We ran our plumbing down behind the walls to the master bedroom on the same side where one of the 2-100 gallon tanks were positioned. We created the plumbing system out of pex and will be continued in a seperate Article for just PLUMBING. (coming soon)
This is an unfinished look of the plumbing we created to fill our tank only. We then used a water pump. That overheated and died every 30 days bc of our RO water system. A later post will show the stages of plumbing we did while traveling. We eventually hooked up a city line which saves our pump, and then later we even scratched this set up and went with typical rv connections…more flimsy i think but more comfortable for us. That is coming soon!
After much research on youtube and seeing how people liked their composting toilets, we decided to not build a black water tank and just use a compost toilet! The Nature’s Head was what we decided on, as it was really the only one I could find! I wrote an article The Dirty Rotten Truth About Compost Toilets for an in depth look at how I like ours.
We positioned it in the corner of the bathroom so we would have space to sit comfortably, and be able to vent it properly, and plug it in to a power source so the small fan inside runs to keep it from being stinky.
The Vent Hole for the Nature’s Head Toilet to be able to exhaust outside. Covered in screen, stapled, and polyurethaned down..
Plumbing Propane: (link to full article coming soon!)
This happened towards the end of the build when we were finished with the propane “cage” we fabricated at the rear of the bus on the extension we also built on. This way, we knew exactly the distance and we were just measuring, cutting, and flaring. We had our great Mentor, Robbie, to show us how to do a double flare that was perfect (we had a lot of re-dos doing the flare at first, but it is very important it is done without having cracks or uneven edges on the flare). A double flare is RV standard for double safety, basically, you can find this out on a google search. However, a single flare will do the trick, but if you already have the Flaring kit, you might as well do a double and be safe. (If you do this, have someone look at it that approves. Try a heating/cooling business, A/C repair. You can even have a licensed propane inspector check it out. Might cost $100 but its worth it if you are not sure. )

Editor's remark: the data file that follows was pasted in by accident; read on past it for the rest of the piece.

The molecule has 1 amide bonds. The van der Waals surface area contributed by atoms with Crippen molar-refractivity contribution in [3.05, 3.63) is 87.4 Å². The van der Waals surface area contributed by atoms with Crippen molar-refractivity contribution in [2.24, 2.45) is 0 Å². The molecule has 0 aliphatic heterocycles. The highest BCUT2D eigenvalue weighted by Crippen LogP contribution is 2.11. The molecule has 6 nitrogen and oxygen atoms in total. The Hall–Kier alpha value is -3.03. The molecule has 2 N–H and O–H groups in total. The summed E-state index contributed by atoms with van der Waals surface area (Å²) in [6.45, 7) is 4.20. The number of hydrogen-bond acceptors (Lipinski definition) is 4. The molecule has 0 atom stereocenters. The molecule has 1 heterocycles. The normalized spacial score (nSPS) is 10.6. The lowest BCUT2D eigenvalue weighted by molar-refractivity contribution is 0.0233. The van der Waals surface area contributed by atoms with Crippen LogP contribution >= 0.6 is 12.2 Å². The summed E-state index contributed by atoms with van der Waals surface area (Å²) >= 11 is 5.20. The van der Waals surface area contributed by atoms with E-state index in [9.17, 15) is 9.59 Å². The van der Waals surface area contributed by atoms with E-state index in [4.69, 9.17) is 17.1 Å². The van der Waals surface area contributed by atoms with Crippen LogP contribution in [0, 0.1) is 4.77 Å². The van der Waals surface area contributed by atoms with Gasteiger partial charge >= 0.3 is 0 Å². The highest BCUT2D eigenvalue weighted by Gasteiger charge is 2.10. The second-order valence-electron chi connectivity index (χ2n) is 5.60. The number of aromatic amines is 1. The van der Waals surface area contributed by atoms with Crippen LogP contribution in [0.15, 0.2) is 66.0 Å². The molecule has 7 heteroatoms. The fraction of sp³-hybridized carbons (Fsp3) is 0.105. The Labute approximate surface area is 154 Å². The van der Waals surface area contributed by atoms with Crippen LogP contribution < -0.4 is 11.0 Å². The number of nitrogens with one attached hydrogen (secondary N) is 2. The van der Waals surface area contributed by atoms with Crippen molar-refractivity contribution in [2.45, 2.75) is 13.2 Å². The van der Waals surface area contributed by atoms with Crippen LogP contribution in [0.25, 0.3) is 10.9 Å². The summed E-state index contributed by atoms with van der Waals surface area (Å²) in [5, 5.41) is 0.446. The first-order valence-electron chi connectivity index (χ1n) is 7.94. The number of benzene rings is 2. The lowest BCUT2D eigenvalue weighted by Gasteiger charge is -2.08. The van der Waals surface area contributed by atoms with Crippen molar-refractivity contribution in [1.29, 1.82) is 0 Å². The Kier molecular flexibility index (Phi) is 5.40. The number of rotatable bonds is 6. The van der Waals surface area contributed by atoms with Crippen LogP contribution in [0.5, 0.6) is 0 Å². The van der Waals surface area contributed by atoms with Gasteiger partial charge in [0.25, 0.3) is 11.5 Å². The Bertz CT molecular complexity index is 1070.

We ran copper piping from the propane cage we built underneath the bus up through the floor underneath the water heater. Underneath the bus, right underneath the water heater, we “T”ed a connection to also connect the RV refrigerator to propane since we bought a 2 way by Norcold (info on that in a future article) and it was just a few feet away on the same side of the bus.